Tuesday, December 22, 2009

Consequences of Recession in Ireland?

The debate into the Irish recession has naturally focused on the banking system and the fiscal adjustment. Ireland ran a large bubble in property for at least five years that added to revenue, inflating both the public sector coffers and the banking systems balance sheets. When the financial crisis hit, the vulnerability of this situation became rapidly apparent and we have witnessed an astonishing increase in unemployment as well as collapse of our banking system and a need for rapid fiscal adjustment that has, among other things, reduced take-home pay of public servants.

One real shame about our current situation is the lack of data to monitor how it is actually affecting people. The current micro-data infrastructure of Household Budget Survey, SILC, SLAN, SHARE, QNHS and others is simply ill-equipped to examine events that occur at this level of frequency. Thus, we simply do not know how households are smoothing consumption through this time period. For example, we know that many people have taken drastic reductions in their housing wealth but do not know how this actually affects their day-to-day lives with respect to availability of credit. Nor do we have any real sense of the extent to which certain groups are facing hard liquidity constraints in ways that may lead to real consequences for health and life outcomes. Anecdotally, we are hearing reports of paid doctors visits declining as the recession bites but have no sense of whether people's health is being placed in jeopardy. Similarly, preliminary data suggests an increase in suicide rates, but we are unable to examine the mechanisms through which the economy impacts on psychological distress. Savings have increased sharply as has consumption has declined but the academic community has no way of providing any micro-founded explanation of why this is happening.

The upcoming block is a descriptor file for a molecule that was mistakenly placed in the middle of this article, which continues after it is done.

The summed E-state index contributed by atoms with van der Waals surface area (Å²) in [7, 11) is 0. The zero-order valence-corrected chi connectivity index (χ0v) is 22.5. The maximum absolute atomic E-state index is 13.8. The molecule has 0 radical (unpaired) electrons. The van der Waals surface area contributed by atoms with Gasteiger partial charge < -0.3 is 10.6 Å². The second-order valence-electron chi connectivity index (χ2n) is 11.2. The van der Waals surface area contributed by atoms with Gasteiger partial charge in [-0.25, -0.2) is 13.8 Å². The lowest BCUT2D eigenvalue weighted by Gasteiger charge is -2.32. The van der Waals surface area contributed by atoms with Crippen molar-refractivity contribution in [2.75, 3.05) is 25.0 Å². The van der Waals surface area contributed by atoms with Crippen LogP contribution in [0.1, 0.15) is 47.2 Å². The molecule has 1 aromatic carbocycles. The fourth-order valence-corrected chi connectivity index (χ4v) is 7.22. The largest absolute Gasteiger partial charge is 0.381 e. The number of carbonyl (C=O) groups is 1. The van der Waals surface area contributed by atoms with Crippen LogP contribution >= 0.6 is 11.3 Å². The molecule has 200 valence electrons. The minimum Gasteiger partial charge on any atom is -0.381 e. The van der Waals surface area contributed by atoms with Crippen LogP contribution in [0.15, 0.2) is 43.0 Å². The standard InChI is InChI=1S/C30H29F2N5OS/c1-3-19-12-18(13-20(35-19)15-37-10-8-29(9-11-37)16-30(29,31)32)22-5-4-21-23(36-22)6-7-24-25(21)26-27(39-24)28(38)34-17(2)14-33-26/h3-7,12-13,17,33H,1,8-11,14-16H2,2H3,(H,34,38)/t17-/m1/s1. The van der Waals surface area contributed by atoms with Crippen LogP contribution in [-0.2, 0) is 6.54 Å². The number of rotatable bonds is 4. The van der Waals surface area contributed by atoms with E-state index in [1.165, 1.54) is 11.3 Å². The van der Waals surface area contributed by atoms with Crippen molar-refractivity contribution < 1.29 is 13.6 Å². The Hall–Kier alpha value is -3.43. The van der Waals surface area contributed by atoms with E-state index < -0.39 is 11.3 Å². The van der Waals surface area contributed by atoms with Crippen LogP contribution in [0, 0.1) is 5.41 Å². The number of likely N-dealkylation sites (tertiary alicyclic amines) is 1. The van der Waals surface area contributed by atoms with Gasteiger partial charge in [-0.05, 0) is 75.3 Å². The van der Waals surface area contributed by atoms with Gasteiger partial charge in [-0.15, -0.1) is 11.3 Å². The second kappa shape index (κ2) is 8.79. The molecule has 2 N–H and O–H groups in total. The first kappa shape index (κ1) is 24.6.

We have been collecting monthly panel data here to track things like risk perception but the research is still too early stage to provide sufficient sample sizes for sub-groups to answer the questions above. My personal new year's resolution is to get this to a state where we can start engaging properly with policy in Ireland. High-frequency (i.e. monthly) data delivered quickly to academic researchers in a manner comparable to other countries is the only solution to the massive knowledge hole that exists in Ireland at present. We need to speed up the delivery of data so that papers can be written that are scientifically robust and timely enough to actually enter into the debate.

1 comment:

Liam Delaney said...

just to preempt, I am aware that agencies such as MABS and VdeP exist where people can go to if they are in trouble. in that sense, they act as a barometer. Yet, there are all sorts of reasons why such agencies are imperfect barometers of how people are smoothing over. I am sitting here with books from countries with far lower wealth than Ireland such as Indonesia and the amount they know from well-conducted surveys during the East-Asian crisis is really impressive compared to Ireland.